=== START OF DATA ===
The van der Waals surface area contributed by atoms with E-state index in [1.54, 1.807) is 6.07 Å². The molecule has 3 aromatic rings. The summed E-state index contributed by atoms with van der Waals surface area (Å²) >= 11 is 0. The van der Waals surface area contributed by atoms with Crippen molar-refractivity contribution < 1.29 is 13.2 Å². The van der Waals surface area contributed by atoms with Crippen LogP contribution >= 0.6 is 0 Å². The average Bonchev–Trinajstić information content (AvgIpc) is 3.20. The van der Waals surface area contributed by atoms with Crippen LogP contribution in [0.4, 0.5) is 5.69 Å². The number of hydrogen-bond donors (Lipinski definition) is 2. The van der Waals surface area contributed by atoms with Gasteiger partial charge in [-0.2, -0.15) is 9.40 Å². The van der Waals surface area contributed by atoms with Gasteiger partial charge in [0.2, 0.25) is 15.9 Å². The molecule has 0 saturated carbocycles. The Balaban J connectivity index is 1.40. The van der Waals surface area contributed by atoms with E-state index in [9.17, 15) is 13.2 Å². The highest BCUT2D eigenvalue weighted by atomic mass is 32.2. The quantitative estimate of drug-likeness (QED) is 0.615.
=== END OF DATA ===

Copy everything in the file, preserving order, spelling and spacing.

The van der Waals surface area contributed by atoms with E-state index in [1.54, 1.807) is 6.07 Å². The molecule has 3 aromatic rings. The summed E-state index contributed by atoms with van der Waals surface area (Å²) >= 11 is 0. The van der Waals surface area contributed by atoms with Crippen molar-refractivity contribution < 1.29 is 13.2 Å². The van der Waals surface area contributed by atoms with Crippen LogP contribution >= 0.6 is 0 Å². The average Bonchev–Trinajstić information content (AvgIpc) is 3.20. The van der Waals surface area contributed by atoms with Crippen LogP contribution in [0.4, 0.5) is 5.69 Å². The number of hydrogen-bond donors (Lipinski definition) is 2. The van der Waals surface area contributed by atoms with Gasteiger partial charge in [-0.2, -0.15) is 9.40 Å². The van der Waals surface area contributed by atoms with Gasteiger partial charge in [0.2, 0.25) is 15.9 Å². The molecule has 0 saturated carbocycles. The Balaban J connectivity index is 1.40. The van der Waals surface area contributed by atoms with E-state index in [9.17, 15) is 13.2 Å². The highest BCUT2D eigenvalue weighted by atomic mass is 32.2. The quantitative estimate of drug-likeness (QED) is 0.615.